How to Select the Best Solder Wire for Component Attachment

Posted by Alphaassembly on January 27th, 2017

The right solder wire must be thin enough to prevent over-application, but thick enough so you do not have to frequently gather more from the coil. Solder thickness will affect convenience and feed rate. Likewise, it will affect the amount of flux to be delivered to your application. Keep in mind that flux is a weak acid and it removes oxides to let the solder stick to the metal. Being crucial to the soldering process, it is already built into the common wire solder’s core. It will help the solder to spread while reducing surface tension, and transfer heat. Moreover, it serves as a protective shield to prevent oxygen from touching the metal until it is displaced by the solder.

Consider the following tips for selecting the best solder wire for component attachment:

•    Tin-lead or rosin-cored - The 60/40 (tin-lead), 63/37, or the 1/32 rosin-cored solder are suitable for most small electronics. A no-clean solder may not be necessary unless required by your electronics project, but you can consider a regular rosin-cored solder for most applications, since it does not require any cleaning.

•    Going lead-free? - Lead-free solder wires are becoming increasingly popular to improve the safety of electronic products and protect the environment. When going for lead-free solder wire, look for alloys that are at least 96.5 percent tin, 0.5 percent copper, and 3 percent silver.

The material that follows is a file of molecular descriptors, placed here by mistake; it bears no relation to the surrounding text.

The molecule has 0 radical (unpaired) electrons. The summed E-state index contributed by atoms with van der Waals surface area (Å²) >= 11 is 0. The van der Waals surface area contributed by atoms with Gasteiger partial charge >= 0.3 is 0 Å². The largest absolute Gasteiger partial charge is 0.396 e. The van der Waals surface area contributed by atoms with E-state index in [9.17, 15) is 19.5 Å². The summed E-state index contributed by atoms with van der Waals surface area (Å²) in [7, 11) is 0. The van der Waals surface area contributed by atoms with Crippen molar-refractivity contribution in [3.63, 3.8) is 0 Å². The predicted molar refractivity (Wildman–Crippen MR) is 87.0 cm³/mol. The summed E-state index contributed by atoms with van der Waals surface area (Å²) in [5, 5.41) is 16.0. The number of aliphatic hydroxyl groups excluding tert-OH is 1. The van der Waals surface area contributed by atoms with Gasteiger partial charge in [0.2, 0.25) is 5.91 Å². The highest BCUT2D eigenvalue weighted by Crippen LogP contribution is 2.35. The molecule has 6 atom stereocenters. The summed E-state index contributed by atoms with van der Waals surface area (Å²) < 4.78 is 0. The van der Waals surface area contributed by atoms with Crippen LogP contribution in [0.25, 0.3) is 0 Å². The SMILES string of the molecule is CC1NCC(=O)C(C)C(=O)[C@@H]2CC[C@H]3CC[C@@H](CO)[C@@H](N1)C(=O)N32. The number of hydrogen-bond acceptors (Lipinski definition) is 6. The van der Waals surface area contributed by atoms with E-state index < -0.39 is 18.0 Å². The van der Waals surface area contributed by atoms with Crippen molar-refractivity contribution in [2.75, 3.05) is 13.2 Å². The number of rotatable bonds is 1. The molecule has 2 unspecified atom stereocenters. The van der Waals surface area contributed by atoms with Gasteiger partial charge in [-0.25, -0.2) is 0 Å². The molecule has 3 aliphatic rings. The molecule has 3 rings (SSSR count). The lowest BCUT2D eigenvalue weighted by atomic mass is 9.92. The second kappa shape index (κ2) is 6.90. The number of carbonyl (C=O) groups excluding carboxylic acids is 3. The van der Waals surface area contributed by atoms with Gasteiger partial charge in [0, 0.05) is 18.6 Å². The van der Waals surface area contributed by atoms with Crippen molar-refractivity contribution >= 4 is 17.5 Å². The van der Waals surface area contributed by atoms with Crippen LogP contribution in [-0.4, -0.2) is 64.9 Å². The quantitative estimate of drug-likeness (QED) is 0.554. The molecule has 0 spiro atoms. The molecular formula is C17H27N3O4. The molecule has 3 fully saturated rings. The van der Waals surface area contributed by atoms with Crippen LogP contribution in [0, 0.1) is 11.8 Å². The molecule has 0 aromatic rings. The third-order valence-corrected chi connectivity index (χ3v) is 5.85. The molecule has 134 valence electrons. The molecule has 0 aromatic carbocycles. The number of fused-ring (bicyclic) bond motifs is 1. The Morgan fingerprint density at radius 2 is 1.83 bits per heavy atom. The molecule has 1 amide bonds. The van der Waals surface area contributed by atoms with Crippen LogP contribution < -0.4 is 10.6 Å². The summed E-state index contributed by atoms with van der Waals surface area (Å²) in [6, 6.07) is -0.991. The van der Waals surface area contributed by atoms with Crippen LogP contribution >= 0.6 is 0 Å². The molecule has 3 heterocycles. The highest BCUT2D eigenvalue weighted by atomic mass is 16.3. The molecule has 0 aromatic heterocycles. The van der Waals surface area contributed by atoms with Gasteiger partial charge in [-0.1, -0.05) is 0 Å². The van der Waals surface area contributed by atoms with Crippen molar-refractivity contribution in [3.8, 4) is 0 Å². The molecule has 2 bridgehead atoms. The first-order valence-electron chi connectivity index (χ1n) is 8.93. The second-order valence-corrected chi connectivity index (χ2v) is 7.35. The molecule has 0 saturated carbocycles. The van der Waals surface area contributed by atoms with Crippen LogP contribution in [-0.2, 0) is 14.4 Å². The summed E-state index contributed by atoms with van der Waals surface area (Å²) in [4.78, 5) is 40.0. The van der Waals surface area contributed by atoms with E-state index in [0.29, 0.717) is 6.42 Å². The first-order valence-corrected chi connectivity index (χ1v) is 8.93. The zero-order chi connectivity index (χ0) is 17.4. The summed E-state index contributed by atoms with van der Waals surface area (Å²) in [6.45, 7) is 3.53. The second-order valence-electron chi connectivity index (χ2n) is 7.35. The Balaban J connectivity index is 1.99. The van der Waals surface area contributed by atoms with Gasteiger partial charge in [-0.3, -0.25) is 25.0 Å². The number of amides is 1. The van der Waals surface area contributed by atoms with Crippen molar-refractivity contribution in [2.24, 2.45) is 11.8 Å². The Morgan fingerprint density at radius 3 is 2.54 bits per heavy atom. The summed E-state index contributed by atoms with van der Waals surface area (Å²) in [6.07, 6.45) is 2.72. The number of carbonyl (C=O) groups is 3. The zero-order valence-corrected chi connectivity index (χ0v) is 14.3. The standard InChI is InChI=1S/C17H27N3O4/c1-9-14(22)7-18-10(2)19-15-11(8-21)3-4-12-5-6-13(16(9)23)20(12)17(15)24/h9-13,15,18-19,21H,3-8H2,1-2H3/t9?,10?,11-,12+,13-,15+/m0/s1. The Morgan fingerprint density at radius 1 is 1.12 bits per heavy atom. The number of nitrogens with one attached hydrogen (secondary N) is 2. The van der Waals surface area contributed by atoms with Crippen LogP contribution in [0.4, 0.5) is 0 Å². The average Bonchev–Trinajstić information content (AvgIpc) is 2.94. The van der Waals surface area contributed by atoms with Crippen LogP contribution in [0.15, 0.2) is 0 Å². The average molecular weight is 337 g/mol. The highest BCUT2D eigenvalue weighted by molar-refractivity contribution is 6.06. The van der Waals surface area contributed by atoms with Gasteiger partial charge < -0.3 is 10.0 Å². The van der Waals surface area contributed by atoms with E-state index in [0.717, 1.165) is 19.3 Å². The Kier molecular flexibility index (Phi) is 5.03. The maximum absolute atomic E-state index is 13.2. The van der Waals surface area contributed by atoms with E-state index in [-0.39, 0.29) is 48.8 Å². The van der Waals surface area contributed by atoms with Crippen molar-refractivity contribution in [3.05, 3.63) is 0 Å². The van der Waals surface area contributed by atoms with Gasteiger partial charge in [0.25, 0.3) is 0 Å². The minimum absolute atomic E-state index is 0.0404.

•    Consider the thickness – Most manufacturers provide a good amount of flux in the wire, but if it is extremely thin, there may not be enough for cleaning the iron tip or the joint. Hence, consider a thicker gauge solder wire to periodically clean the tip, especially if the solder is thin.

•    Determine the flux type and amount – Solder will not merely freeze or harden on a joint like a glue. It creates a metallurgical bond by chemically reacting and dissolving with the base material. All metals oxidize because of air, causing an oxidized layer that will not let the solder bond or wet properly. For hand soldering applications, go for rosin mildly activated (RMA), no-clean, water soluble, and rosin activated (RA). J-STD-004, a new classification system, has classified fluxes by activity, halide content, and material.. Keep in mind that the more active or aggressive the flux is, the harder and faster it can eliminate oxides.

About the Author:
Alpha Assembly Solutions Inc. is a premier company engaged in the development and manufacture of high quality electronics assembly materials. Since the year of its inception, way back in 1872, the company has played its role on the frontline of innovation, bringing many first-to-market products to the fore thereby, creating a premier niche for itself in the market.

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Joined: July 28th, 2016
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